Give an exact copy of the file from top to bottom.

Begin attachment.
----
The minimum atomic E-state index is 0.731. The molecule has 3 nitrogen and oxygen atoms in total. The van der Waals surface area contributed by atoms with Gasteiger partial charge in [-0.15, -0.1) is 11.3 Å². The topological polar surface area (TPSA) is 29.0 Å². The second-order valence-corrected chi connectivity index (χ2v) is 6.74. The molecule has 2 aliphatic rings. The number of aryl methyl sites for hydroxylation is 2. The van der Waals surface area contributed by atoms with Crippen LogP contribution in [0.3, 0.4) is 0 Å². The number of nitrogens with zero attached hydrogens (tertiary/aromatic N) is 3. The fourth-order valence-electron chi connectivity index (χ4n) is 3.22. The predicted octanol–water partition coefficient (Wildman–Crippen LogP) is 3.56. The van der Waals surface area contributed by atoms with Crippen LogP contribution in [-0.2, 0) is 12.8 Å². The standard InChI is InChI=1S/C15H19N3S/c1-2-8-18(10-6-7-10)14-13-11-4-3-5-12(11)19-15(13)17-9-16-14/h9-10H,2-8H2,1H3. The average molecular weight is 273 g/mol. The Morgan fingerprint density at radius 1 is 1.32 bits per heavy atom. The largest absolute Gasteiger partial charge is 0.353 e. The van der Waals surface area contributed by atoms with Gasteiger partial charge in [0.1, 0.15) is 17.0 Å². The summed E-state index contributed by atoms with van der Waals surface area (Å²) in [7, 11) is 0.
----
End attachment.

The minimum atomic E-state index is 0.731. The molecule has 3 nitrogen and oxygen atoms in total. The van der Waals surface area contributed by atoms with Gasteiger partial charge in [-0.15, -0.1) is 11.3 Å². The topological polar surface area (TPSA) is 29.0 Å². The second-order valence-corrected chi connectivity index (χ2v) is 6.74. The molecule has 2 aliphatic rings. The number of aryl methyl sites for hydroxylation is 2. The van der Waals surface area contributed by atoms with Crippen LogP contribution in [0.3, 0.4) is 0 Å². The number of nitrogens with zero attached hydrogens (tertiary/aromatic N) is 3. The fourth-order valence-electron chi connectivity index (χ4n) is 3.22. The predicted octanol–water partition coefficient (Wildman–Crippen LogP) is 3.56. The van der Waals surface area contributed by atoms with Crippen LogP contribution in [-0.2, 0) is 12.8 Å². The standard InChI is InChI=1S/C15H19N3S/c1-2-8-18(10-6-7-10)14-13-11-4-3-5-12(11)19-15(13)17-9-16-14/h9-10H,2-8H2,1H3. The average molecular weight is 273 g/mol. The Morgan fingerprint density at radius 1 is 1.32 bits per heavy atom. The largest absolute Gasteiger partial charge is 0.353 e. The van der Waals surface area contributed by atoms with Gasteiger partial charge in [0.1, 0.15) is 17.0 Å². The summed E-state index contributed by atoms with van der Waals surface area (Å²) in [7, 11) is 0.